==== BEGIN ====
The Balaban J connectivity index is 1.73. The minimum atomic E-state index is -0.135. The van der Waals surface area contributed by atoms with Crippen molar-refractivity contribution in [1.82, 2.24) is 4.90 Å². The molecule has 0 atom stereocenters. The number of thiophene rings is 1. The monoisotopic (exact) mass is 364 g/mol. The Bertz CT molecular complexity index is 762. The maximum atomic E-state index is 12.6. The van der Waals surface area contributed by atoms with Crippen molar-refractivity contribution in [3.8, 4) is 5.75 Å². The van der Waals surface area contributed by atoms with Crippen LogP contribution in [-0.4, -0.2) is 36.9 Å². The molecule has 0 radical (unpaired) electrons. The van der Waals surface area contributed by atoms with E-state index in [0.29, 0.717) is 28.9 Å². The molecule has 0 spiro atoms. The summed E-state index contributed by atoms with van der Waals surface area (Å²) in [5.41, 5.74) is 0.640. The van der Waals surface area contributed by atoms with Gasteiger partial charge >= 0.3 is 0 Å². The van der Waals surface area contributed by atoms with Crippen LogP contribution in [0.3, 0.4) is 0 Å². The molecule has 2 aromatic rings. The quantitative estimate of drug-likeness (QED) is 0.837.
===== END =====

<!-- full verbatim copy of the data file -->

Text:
The Balaban J connectivity index is 1.73. The minimum atomic E-state index is -0.135. The van der Waals surface area contributed by atoms with Crippen molar-refractivity contribution in [1.82, 2.24) is 4.90 Å². The molecule has 0 atom stereocenters. The number of thiophene rings is 1. The monoisotopic (exact) mass is 364 g/mol. The Bertz CT molecular complexity index is 762. The maximum atomic E-state index is 12.6. The van der Waals surface area contributed by atoms with Crippen molar-refractivity contribution in [3.8, 4) is 5.75 Å². The van der Waals surface area contributed by atoms with Crippen LogP contribution in [-0.4, -0.2) is 36.9 Å². The molecule has 0 radical (unpaired) electrons. The van der Waals surface area contributed by atoms with E-state index in [0.29, 0.717) is 28.9 Å². The molecule has 0 spiro atoms. The summed E-state index contributed by atoms with van der Waals surface area (Å²) in [5.41, 5.74) is 0.640. The van der Waals surface area contributed by atoms with Gasteiger partial charge >= 0.3 is 0 Å². The van der Waals surface area contributed by atoms with Crippen LogP contribution in [0.3, 0.4) is 0 Å². The molecule has 2 aromatic rings. The quantitative estimate of drug-likeness (QED) is 0.837.